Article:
Monday Briefing – 11th April 2022

April 11, 2022

Highlights

 

  • It was another rough week on bond markets: US Treasuries extended losses, with yields on the 10-year hitting above 2.70% and the 2-year climbing above 2.50%.
  • Major US equity indices finished down for the week, with sector performance wildly divergent: typically defensive consumer staples and health care sectors registered solid gains, while IT, communication services, and consumer discretionary took sharp losses. Shares in Europe rose modestly though France’s CAC 40 Index fell 2.04% on election uncertainty.
  • Following voting on Sunday, Emmanuel Macron has won the first round of the presidential election and will face off against Marine Le Pen in the second round on April 24th.
  • Sentiment is still largely dominated by inflation, anticipation of monetary policy tightening and the ongoing geopolitical crisis in Ukraine.
  • Minutes of the March FOMC revealed officials strongly considered raising rates by 0.5% last month (though geopolitics compelled them to stick with 0.25%) and that they neared agreement on a plan to reduce the central bank’s balance sheet  by allowing as much as $95bn of securities to mature each month, without being replaced by new bonds.
  • A hawkish Fed may be further emboldened by the increasingly strong labour market: last week, weekly jobless claims fell to 166k – the lowest level since 1968.
  • The ECB also published minutes which revealed that many members believe that the current high level of inflation and its persistence calls for immediate further steps towards monetary policy normalization.
  • A growing pile of economic sanctions affecting all manner of essential goods and materials does not make the lives of central banks any easier when it comes to managing inflation expectations and actual inflation. Already the conflict has saw energy and food prices rise meteorically and this will be visible in inflation data which is due for the US and Germany tomorrow, and for the UK, Spain, France and Italy throughout the rest of the week.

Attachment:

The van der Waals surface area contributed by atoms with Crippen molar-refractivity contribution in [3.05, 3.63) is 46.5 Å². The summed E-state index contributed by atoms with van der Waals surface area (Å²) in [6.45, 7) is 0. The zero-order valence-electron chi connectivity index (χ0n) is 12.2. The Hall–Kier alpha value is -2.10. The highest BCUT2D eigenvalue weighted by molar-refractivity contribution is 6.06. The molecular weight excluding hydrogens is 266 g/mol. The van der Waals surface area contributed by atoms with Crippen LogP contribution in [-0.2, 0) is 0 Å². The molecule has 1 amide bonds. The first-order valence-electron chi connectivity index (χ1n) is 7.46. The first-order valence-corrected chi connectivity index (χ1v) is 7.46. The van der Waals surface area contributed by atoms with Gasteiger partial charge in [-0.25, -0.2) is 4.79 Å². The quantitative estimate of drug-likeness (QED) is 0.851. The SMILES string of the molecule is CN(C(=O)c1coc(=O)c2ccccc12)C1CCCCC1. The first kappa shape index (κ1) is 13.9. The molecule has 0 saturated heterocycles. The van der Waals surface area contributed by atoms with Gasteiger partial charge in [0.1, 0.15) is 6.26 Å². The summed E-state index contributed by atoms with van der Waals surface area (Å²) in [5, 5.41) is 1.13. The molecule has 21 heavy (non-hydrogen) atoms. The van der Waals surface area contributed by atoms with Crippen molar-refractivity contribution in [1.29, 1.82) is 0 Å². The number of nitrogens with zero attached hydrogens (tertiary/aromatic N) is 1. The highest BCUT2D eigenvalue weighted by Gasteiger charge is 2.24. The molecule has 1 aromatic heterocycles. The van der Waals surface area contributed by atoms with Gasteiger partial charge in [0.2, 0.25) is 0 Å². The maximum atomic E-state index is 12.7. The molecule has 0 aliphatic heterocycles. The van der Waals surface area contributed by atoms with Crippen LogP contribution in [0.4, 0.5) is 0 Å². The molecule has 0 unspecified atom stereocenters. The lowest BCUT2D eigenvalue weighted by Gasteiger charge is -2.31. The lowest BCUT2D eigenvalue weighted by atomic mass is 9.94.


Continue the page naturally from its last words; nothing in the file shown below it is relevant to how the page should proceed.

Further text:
• In the corporate world, Elon Musk made headlines by purchasing a more than 9% stake in Twitter and accepting a position on the board; Twitter shares were up 17% on a weekly basis. However, on Sunday night, Twitter CEO Parag Agrawal tweeted that Musk has subsequently decided not to join the board.

 

 

Economic Calendar

Monday – China Inflation Rate (March). UK GDP and Industrial Production (February). US Consumer Inflation Expectations (March).

Tuesday – UK Retail Sales (March), Unemployment and Average Earnings (February). Germany Inflation (Final, March). Eurozone ZEW Economic Sentiment Index (April). US NFIB Business Optimism Index (March). US Inflation data (March). China M2 Money Supply (March). OPEC Monthly Report.

Wednesday – Japan Reuters Tankan Index (April) and Machinery Orders (February). China Balance of Trade (March). UK and Spain Inflation (March). Italy Industrial Production (February). US PPI (March). Bank of Canada Monetary Policy Meeting.

Thursday – ECB Monetary Policy Meeting. US Retail Sales (March), Michigan Consumer Confidence (Preliminary, April), Business Inventories (February), Weekly Jobless Claims.

Friday –  China Unemployment, House Price Index (both March), EU New Car Registrations (March). France and Italy Inflation (Final, March). US Industrial Production (March).

Author: Group Investment Office